Writing the the Moscow Times, columnist and professor at the New Economic School/CEFIR Konstantin Sonin chastises the Kremlin for abolishing the election of governors. But the article that follows his column clearly shows that there is method to the Kremlin’s seeming madness:
In his seventh and final state of the nation address in April, President Vladimir Putin called on those present to sum up the results of his presidency. For many Russians, it probably feels like the years under Putin have flown by faster than the eventful year of 1993. Such an exammination of Putin’s tenure serves not just as a nostalgic look at the past: Every one of his policy achievements will play a role in contributing to the legitimacy of his successor, just as each failure will remain a vulnerable point for the next president and provide political ammunition to prospective opponents.
And failures there have been. Three clear missteps have been the decision to do away with gubernatorial elections, the suppression of press freedoms and the move to electing the State Duma entirely based on a proportional representation system. Each of these measures was introduced in order to remedy specific situations that troubled the Kremlin — the development of political fiefdoms at the regional level, bias on the part of television stations and weak political parties. Medications often, however, have side effects more harmful than the illnesses they are designed to treat, so unpopular policies provide a window of opportunity for any outsider who might aspire to the presidency next year.
So what’s wrong with appointing governors? After all, a governor appointed by Moscow is more likely to follow instructions from Moscow. The problem is he or she is less likely to be familiar with the region itself. With oil prices so high and petrodollars flooding into the federal budget, there is no discussion of the pros and cons of this policy. At the slightest sign of trouble, the opportunity arises for an outside candidate to appeal to the interests of an offended region, a strategy that served President Boris Yeltsin well in the early 1990s.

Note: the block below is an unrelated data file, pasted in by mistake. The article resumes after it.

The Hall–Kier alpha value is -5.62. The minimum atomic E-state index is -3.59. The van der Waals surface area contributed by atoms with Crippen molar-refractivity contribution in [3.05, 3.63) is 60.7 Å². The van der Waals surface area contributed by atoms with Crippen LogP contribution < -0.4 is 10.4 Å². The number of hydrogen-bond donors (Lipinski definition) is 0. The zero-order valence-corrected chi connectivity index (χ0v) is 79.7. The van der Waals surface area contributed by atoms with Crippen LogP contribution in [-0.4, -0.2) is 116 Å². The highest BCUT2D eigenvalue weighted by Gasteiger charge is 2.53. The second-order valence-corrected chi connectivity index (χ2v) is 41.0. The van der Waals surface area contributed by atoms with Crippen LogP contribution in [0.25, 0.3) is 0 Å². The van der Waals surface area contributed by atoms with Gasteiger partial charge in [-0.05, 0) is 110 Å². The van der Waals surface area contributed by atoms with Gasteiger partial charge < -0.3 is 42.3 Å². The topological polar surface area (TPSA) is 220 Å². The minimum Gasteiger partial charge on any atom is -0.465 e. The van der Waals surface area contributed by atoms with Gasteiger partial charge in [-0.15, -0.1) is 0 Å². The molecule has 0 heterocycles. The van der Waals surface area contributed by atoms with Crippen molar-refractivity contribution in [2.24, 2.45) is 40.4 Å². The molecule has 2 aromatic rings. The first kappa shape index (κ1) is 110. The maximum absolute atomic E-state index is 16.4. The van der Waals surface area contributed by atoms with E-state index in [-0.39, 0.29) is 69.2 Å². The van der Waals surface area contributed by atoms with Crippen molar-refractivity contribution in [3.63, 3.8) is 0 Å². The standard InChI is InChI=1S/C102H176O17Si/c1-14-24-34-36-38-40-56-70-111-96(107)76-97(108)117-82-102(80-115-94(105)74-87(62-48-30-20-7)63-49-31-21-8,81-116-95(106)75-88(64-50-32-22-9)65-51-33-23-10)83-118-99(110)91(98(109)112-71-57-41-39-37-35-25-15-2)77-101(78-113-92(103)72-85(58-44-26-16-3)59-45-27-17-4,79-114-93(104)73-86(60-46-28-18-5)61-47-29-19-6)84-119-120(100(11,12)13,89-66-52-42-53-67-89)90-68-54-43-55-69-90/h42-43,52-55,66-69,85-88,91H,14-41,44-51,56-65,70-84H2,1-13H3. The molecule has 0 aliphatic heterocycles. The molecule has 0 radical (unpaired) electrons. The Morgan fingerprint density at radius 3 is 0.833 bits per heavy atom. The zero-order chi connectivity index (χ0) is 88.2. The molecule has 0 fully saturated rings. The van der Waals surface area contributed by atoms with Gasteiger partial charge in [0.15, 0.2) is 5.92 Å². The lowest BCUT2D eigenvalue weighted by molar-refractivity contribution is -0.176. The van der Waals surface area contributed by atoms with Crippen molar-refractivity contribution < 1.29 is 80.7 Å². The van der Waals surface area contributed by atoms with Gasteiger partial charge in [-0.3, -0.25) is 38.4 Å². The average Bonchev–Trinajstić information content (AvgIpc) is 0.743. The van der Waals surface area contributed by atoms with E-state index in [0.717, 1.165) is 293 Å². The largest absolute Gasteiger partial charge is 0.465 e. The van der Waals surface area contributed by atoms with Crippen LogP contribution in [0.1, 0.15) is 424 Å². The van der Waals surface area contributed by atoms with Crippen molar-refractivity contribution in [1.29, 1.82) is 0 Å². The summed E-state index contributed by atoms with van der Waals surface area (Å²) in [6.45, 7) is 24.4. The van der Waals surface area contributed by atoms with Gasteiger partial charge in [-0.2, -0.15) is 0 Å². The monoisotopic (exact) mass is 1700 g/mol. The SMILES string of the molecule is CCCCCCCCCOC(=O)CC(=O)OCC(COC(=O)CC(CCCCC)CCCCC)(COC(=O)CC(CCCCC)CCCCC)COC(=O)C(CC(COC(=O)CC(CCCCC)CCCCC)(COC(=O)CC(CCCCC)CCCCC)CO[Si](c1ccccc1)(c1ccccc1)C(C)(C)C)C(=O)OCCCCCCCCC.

The option of returning to the direct election of Duma deputies could also turn out to be a trump card in a battle for the top spot. As Russia and Russians grow wealthier with each passing year, there is less need for an outlet for voters looking to let off steam. But should growth stall, some steps might have to be taken in this direction. I wouldn’t be surprised if sometime in the fall, in the run-up to the presidential vote, Putin’s chosen successor — or even Putin himself if he decides to stay on for a third term — might promise to reinstate direct local votes for candidates, just to make sure no other challenger latches on to the policy.
Freedom of the press is a more delicate question. The average Russian is evidently satisfied with the current state of the media, even though it differs little from that in any moderate South American dictatorship. This state of affairs opens up opportunities for presidential hopefuls because not just mediocre regimes, but even the most able can easily run aground without a healthy flow of information and feedback. As high-ranking officials continue to declare that the press enjoys the same level of freedom in Russia as in Europe, you have to wonder whether they themselves are starting to believe it. Do they realize that if any of their colleagues are on the take, Russian television would never report on it? When Kremlin ideologues claim that the United States orchestrated Ukraine’s Orange Revolution, have they forgotten that they invented that theory themselves? If they do understand, things aren’t as bad as they could be: Cynicism like this is not unusual in government. If they have forgotten, what are they going to start believing in next — Martians.
So an outsider would have some simple and inexpensive pledges to offer the electorate in a run for the presidency: A return to gubernatorial elections, greater press freedoms and a return to winning some seats in the Duma by way of direct voting. Borjomi might also help.
The Moscow Times reports that the Kremlin’s favored United Russia Party has been beaten in a Volgograd mayoral election by a card-carrying Communist. Talk about neo-Soviet Union! No wonder the Kremlin doesn’t want to let Russians vote! The overwhelming majority of the city, 62% of registered voters, sat at home on election day. So much for the idea that the USSR was a nation of victims abused by a few bad apples. What is WRONG with these people???